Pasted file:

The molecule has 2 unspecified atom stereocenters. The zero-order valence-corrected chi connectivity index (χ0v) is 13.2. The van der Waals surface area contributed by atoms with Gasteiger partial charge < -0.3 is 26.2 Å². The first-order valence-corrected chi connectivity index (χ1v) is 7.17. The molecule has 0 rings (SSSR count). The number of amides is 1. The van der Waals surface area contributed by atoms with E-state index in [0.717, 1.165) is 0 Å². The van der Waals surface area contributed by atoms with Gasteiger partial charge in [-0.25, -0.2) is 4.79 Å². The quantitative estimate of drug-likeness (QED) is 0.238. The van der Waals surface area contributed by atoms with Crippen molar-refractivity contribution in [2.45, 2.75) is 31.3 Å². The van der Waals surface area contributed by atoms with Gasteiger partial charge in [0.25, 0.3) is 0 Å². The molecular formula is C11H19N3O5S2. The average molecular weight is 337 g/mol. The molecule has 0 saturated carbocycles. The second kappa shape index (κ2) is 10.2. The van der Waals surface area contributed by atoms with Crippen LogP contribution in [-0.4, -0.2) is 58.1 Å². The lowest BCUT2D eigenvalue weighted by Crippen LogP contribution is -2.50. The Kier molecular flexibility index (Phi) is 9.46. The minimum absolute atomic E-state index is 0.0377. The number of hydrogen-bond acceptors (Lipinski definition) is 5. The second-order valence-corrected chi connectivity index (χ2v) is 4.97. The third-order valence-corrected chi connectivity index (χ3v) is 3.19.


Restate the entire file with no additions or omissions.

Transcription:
The molecule has 2 unspecified atom stereocenters. The zero-order valence-corrected chi connectivity index (χ0v) is 13.2. The van der Waals surface area contributed by atoms with Gasteiger partial charge < -0.3 is 26.2 Å². The first-order valence-corrected chi connectivity index (χ1v) is 7.17. The molecule has 0 rings (SSSR count). The number of amides is 1. The van der Waals surface area contributed by atoms with E-state index in [0.717, 1.165) is 0 Å². The van der Waals surface area contributed by atoms with Gasteiger partial charge in [-0.25, -0.2) is 4.79 Å². The quantitative estimate of drug-likeness (QED) is 0.238. The van der Waals surface area contributed by atoms with Crippen molar-refractivity contribution in [2.45, 2.75) is 31.3 Å². The van der Waals surface area contributed by atoms with Gasteiger partial charge in [0.25, 0.3) is 0 Å². The molecular formula is C11H19N3O5S2. The average molecular weight is 337 g/mol. The molecule has 0 saturated carbocycles. The second kappa shape index (κ2) is 10.2. The van der Waals surface area contributed by atoms with Crippen LogP contribution in [-0.4, -0.2) is 58.1 Å². The lowest BCUT2D eigenvalue weighted by Crippen LogP contribution is -2.50. The Kier molecular flexibility index (Phi) is 9.46. The minimum absolute atomic E-state index is 0.0377. The number of hydrogen-bond acceptors (Lipinski definition) is 5. The second-order valence-corrected chi connectivity index (χ2v) is 4.97. The third-order valence-corrected chi connectivity index (χ3v) is 3.19.